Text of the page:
Sia and Polet work for a small Cambodian NGO. They have some funding from a New Zealand charity, but barely enough to pay basic expenses. Their biggest challenge these days is to help seven communities in Boeng who lost their land because of a major project by a Chinese company. Two thousand families have already been forced out. There are another 200 families facing imminent eviction.
The only good news is any Chinese company making an investment involving land expropriation in a foreign country is required to consult with local communities. Sia and Polet recently learned of this regulation, but they are short on resources and the local authorities are eager to push the project through.
On January 27 and 28, I was invited by the World Justice Project’s Asia Pacific Rule of Law Conference to moderate a working session on the protection of land rights. I led a four-hour discussion about the major challenges and action plans for land issues. A diverse mixture of countries was represented: Cambodia, Laos, Bangladesh, India, Pakistan, China, Malaysia, Philippines, Vanuatu, Tonga, Papua New Guinea, Columbia, and New Zealand. Most of the attendees, like Sia and Polet, work for NGOs helping to protect the land rights of the poor and marginalized.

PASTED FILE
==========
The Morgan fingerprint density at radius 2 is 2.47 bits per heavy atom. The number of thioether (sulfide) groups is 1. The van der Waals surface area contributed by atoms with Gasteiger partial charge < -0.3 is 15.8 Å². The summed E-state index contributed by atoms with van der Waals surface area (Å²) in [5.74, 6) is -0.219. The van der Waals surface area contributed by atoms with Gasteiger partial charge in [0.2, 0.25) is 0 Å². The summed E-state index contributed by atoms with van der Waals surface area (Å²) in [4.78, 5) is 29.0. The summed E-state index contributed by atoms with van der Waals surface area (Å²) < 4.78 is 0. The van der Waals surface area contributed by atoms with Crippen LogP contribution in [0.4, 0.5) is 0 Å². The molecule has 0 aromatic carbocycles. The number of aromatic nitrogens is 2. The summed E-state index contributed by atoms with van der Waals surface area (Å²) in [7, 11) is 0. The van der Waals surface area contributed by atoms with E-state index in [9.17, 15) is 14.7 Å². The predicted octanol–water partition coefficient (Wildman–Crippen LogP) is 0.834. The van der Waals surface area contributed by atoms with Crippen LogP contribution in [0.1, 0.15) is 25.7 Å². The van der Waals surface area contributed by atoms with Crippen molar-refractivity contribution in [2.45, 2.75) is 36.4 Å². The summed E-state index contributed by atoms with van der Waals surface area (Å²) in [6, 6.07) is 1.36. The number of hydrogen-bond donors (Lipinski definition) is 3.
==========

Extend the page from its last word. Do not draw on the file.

Two notable observations. One, it is discouraging to hear the same problems and threats repeated again and again from different countries. The rich (companies or wealthy individuals) and the powerful (government officials or their associates) are often the violators. The indigenous people, women and poor farmers are usually the violated. Rural Cambodian communities are made homeless by corporate land grabs, Colombian farmers’ land titles are trumped by the machine guns of local drug lords, and Tongan women are denied land by tribal nobles who allocate land only to male family members.
The other observation is the gigantic number and size of the obstacles to protecting the poor’s land rights. Progress is painfully slow. Plenty of changes and promises are written on paper, but little action is taken. And working against bureaucracy and corruption can seem like mission impossible.
Yet, I see hope. When I first joined Landesa in 2004, one of the burning questions I had was how we could make a real difference in farmers’ lives. You can see tangible things when building a school or handing out medicines to the poor. But the effects of secure land rights take a relatively long time to become visible. After more than six years working in this field, I am more convinced than ever that land rights are fundamental to poverty alleviation, economic opportunities, status, and rule of law.
At the conference I heard a presentation about giving rural women microloans in Bangladesh to become solar panel installation technicians in villages. I heard another inspiring speech about rescuing Nepalese women from sexual exploitation and giving them training and job skills. When I had the chance to be up at the podium and making a presentation on land rights, I raised the question: how about giving women a piece of land? That would be truly life-changing as well.